Joey Feek is “thin and gaunt, and more frail than ever,” according to her husband, Rory Feek, but that doesn’t stop her from helping to prepare her family for life after she’s gone.
Joey Feek was diagnosed with stage four cervical cancer in May 2014, three months after giving birth to her daughter Indiana (Indy for short), according to a previous report by the Inquisitr. At the advice of her doctors, Joey later underwent a radical hysterectomy and several rounds of chemotherapy and radiation. At the time, Joey seemed to be doing better, and everyone thought she may actually beat the disease. However, as she prepared to complete her last round of chemo in October 2015, her doctors made a heartbreaking discovery. Joey’s cancer had not only returned, it had spread to other parts of her body, including her colon.
Joey’s doctors told her that the cancer was spreading aggressively and rapidly, leaving her to make the hardest decision of her life: to continue treatment knowing it would only buy her a few more months, or say enough is enough. The decision was one no one should ever have to make, but after discussing it with her family, Joey decided to stop treatment and enter hospice care so she could spend the remainder of her days, however many that may be, at home with her friends and family.
Since Joey’s diagnosis, her husband and duet partner, Rory Feek, has been documenting her battle on his blog, This Life I Live. On Thursday, February 4, Rory shared a post titled “sowing seeds,” in which he talked about Joey’s favorite past time, gardening, and how she has been preparing her family to care for the seeds she’s sown when she is no longer here to do so herself.
“As fun as it is to see the seeds coming to life, this isn’t just fun for Joey,” Rory wrote. “She does it because it’s important to her. Planting a garden and raising food that she can feed her family is part of who Joey is. That doesn’t stop just because you have cancer or are stuck in a bed for months-on-end. Life goes on. And what was important, is still important to her. I love that about my wife. That, and a million other things.”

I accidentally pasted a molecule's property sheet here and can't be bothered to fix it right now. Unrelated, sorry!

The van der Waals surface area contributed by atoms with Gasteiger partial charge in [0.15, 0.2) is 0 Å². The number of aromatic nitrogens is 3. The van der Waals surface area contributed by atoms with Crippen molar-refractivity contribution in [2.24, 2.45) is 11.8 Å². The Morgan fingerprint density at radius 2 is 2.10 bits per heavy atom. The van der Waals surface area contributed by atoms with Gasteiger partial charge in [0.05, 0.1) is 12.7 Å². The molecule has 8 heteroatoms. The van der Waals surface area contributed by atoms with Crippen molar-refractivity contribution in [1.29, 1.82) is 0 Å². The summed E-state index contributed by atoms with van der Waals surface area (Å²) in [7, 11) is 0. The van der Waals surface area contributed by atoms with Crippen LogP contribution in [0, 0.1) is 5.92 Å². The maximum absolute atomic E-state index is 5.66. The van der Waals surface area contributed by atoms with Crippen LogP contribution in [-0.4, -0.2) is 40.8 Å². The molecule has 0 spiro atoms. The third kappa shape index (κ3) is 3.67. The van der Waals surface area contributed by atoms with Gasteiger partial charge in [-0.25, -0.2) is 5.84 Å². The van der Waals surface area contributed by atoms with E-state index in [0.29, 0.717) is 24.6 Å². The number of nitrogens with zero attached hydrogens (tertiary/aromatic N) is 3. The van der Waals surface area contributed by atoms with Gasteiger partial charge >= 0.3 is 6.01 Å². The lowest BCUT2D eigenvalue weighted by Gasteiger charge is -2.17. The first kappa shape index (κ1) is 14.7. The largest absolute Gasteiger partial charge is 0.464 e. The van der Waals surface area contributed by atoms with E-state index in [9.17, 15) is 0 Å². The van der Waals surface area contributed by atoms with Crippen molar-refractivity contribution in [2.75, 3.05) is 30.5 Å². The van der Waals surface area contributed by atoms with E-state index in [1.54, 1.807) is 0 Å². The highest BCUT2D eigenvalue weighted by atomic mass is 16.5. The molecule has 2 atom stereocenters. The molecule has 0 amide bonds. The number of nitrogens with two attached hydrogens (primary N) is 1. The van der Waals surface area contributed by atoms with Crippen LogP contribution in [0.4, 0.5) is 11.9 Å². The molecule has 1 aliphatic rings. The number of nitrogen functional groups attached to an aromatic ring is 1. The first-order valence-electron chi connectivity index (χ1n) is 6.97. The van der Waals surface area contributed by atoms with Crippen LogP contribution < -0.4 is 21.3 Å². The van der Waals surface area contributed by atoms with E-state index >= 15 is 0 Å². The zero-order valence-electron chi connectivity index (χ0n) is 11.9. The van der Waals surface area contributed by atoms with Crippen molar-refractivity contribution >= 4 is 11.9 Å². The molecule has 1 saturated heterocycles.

Despite being confined to her hospice bed, Joey has still been working hard to prepare her seeds for spring. She’s asked Rory and her family to collect the shells of eggs so she can start planting and has told them when they need to be transplanted into bigger pots.
“Her hope is that they will make the trip home with us to Tennessee,” Rory continued. “Whenever that is. To be planted in our garden, and grow and find their way onto our plates or into jars in our pantry.”
There are many days, according to Rory, that he sits by Joey’s bed with his laptop taking notes on the things she wants him to know. He admits that he doesn’t enjoy doing this, but he does it for her. All Rory says he really wants is to have Joey here with him.
“I often sit beside her as she talks to me about the garden and tries to teach me the things I will need to know,” Rory wrote. “I take notes in my laptop, but I don’t really want to know. Not really. I just want her to be able to be in the garden – this year and twenty more after it. I want her to be able to weed and water and hoe and harvest, and to be able to can and freeze the fruit of her labor and feel the pride that she’s felt in the past at knowing that “these sweet potatoes and beans and tomatoes are from our land”…from her hands. That’s what I really want.”
“So thin and gaunt, and more frail than ever, my wife is sowing her seeds – putting down roots in the soil of our lives and hearts,” Rory added. “Getting us ready for something that we can’t see right now for the tears in our eyes… something she might not even get to see at all. Spring.”
[Image via ‘This Life I Live’]